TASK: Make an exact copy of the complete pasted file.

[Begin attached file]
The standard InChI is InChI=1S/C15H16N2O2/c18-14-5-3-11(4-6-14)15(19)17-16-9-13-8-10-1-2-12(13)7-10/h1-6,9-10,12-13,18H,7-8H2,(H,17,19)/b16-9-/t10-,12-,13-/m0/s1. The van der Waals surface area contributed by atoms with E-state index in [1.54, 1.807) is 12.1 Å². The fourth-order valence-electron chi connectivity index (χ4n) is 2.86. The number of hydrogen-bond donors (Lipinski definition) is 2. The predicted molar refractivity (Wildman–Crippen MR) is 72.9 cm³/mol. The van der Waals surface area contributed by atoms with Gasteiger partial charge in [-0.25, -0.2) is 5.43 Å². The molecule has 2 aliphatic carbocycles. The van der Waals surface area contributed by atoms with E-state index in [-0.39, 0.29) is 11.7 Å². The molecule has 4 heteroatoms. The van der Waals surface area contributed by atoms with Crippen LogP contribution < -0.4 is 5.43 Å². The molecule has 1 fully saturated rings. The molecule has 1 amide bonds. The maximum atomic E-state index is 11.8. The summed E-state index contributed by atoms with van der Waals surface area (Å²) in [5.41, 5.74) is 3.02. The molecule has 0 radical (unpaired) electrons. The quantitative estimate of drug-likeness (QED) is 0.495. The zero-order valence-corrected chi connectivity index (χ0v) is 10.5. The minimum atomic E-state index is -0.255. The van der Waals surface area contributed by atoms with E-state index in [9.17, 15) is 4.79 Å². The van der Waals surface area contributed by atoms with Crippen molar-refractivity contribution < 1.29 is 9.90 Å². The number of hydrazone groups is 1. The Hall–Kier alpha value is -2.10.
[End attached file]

The standard InChI is InChI=1S/C15H16N2O2/c18-14-5-3-11(4-6-14)15(19)17-16-9-13-8-10-1-2-12(13)7-10/h1-6,9-10,12-13,18H,7-8H2,(H,17,19)/b16-9-/t10-,12-,13-/m0/s1. The van der Waals surface area contributed by atoms with E-state index in [1.54, 1.807) is 12.1 Å². The fourth-order valence-electron chi connectivity index (χ4n) is 2.86. The number of hydrogen-bond donors (Lipinski definition) is 2. The predicted molar refractivity (Wildman–Crippen MR) is 72.9 cm³/mol. The van der Waals surface area contributed by atoms with Gasteiger partial charge in [-0.25, -0.2) is 5.43 Å². The molecule has 2 aliphatic carbocycles. The van der Waals surface area contributed by atoms with E-state index in [-0.39, 0.29) is 11.7 Å². The molecule has 4 heteroatoms. The van der Waals surface area contributed by atoms with Crippen LogP contribution < -0.4 is 5.43 Å². The molecule has 1 fully saturated rings. The molecule has 1 amide bonds. The maximum atomic E-state index is 11.8. The summed E-state index contributed by atoms with van der Waals surface area (Å²) in [5.41, 5.74) is 3.02. The molecule has 0 radical (unpaired) electrons. The quantitative estimate of drug-likeness (QED) is 0.495. The zero-order valence-corrected chi connectivity index (χ0v) is 10.5. The minimum atomic E-state index is -0.255. The van der Waals surface area contributed by atoms with E-state index in [9.17, 15) is 4.79 Å². The van der Waals surface area contributed by atoms with Crippen molar-refractivity contribution < 1.29 is 9.90 Å². The number of hydrazone groups is 1. The Hall–Kier alpha value is -2.10.